cutting loose from the rule of the senses, the making them servants instead of kings; the base-line the eye may trace out, but reason must construct the triangle; the arc and chord may be measured by the hand, but only calculation gives us the limits of the circle.
The deceptions of the senses are wellnigh as marked as their limitations; indeed, are a part of their limitations. Reid, the metaphysician, argues elaborately that the so-called deceptions of the senses are rather mistakes of judgment in regard to the impressions made on the nerves of special sense. Such argument is needless, since all the convictions that we acquire through the senses—the truths as well as errors—are the products of judgment. It is not the eye, but the brain behind the eye, that sees. The impressions made on the retina do not of themselves carry thoughts to the mind, any more than the impression on the photographer's plate carries thought to the instrument behind it. The eye is an instrument through which the brain sees—the telescope and microscope of the mind. Of itself the eye is as incompetent to see as is the telescope to discover a new planet, or the microscope to detect a humble organism.
"The eye sees what it brings the means of seeing; "it is the astronomer and microscopist that discover; it is the brain that sees through the doors opened by the eye. Conceptions and misconceptions, obtained through the sense of vision, are alike products of the brain rather than of the seeing apparatus. In scientific strictness our senses neither teach nor deceive us.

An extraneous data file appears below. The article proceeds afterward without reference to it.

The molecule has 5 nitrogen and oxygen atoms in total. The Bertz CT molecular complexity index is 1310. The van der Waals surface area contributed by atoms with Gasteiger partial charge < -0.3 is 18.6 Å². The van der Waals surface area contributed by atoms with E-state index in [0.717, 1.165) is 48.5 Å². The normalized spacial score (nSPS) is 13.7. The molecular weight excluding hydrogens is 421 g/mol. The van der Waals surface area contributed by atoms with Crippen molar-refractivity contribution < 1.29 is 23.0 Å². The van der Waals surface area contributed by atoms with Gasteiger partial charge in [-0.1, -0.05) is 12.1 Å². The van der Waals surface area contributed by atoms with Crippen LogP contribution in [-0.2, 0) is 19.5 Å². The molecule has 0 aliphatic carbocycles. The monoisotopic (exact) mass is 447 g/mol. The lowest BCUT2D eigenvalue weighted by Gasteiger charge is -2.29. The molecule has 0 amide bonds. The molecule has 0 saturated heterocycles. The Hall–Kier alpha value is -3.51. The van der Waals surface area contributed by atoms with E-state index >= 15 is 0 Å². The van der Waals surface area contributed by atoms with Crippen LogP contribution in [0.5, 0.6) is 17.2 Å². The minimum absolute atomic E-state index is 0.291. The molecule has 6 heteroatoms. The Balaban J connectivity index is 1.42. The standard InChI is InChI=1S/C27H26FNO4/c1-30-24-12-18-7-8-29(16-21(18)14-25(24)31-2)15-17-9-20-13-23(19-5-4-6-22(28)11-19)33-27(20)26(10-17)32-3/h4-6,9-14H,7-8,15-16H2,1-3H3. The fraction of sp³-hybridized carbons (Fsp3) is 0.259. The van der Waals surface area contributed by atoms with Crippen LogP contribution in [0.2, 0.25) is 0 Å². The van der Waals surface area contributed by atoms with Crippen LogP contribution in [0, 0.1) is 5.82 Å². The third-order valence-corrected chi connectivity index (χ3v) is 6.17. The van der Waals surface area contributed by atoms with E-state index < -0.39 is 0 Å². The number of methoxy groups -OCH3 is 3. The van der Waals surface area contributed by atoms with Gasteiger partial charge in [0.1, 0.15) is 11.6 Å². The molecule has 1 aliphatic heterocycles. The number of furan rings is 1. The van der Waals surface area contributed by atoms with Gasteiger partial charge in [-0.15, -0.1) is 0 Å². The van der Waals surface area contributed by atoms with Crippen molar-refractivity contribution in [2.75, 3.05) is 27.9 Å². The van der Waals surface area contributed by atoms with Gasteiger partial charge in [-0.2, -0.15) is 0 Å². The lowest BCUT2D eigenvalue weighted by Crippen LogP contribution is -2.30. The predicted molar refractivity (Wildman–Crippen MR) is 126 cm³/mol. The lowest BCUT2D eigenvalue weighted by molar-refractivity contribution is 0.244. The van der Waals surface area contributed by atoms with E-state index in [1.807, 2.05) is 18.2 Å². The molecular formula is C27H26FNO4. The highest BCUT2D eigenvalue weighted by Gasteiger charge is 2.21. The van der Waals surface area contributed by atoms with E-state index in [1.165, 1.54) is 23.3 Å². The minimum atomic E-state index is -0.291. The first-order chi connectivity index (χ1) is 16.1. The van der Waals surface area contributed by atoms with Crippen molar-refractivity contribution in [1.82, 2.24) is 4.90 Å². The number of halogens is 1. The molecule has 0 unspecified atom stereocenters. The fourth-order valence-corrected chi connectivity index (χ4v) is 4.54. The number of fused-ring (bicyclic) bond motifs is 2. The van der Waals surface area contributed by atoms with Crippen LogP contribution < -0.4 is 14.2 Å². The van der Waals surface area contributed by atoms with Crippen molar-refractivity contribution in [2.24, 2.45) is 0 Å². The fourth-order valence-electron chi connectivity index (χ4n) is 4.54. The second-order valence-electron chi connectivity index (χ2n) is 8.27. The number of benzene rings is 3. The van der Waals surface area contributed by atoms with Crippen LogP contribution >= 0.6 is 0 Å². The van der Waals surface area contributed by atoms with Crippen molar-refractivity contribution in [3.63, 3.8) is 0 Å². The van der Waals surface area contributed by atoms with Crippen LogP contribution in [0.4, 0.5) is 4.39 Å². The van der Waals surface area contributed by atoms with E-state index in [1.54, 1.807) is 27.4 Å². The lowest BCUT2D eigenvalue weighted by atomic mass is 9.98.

Although the eye is, as has been said, the best of the senses, it is yet, in some respects, the worst, as more untruths or half-truths enter the brain through this sense than through all the other senses combined; the very efficiency and value of the vision, its clearness and comprehensiveness, its apparent certainty and grasp of detail, cause us to repose in it with greater confidence, and to yield to its suggestions with fewer questionings. Forgetting the limitations of the optical apparatus, and assuming that its office is not to see but to provide the mechanism of seeing—quite overlooking the obvious facts that we never see the whole of objects but only their surfaces, usually but one or two sides at most; that it is practically impossible to fully fix the attention on two widely-separated objects simultaneously; that form and color and size, which are learned through sight, may be of far less importance in determining the nature of objects than their other qualities—men erroneously judge that what is seen is necessarily the truth and the whole truth. When I look at any object, as a chair, I do not see it, cannot see it, however near it may be, and however good my eyesight or concentrated my attention; I see only the bare surface of the portion that is turned toward me, which is but an infinitesimal fraction of the chair itself; and though I turn it round and round, and look at every side, I can never see it, while only a portion of its surface even can ever be seen at one time. Such is part of the philosophy of the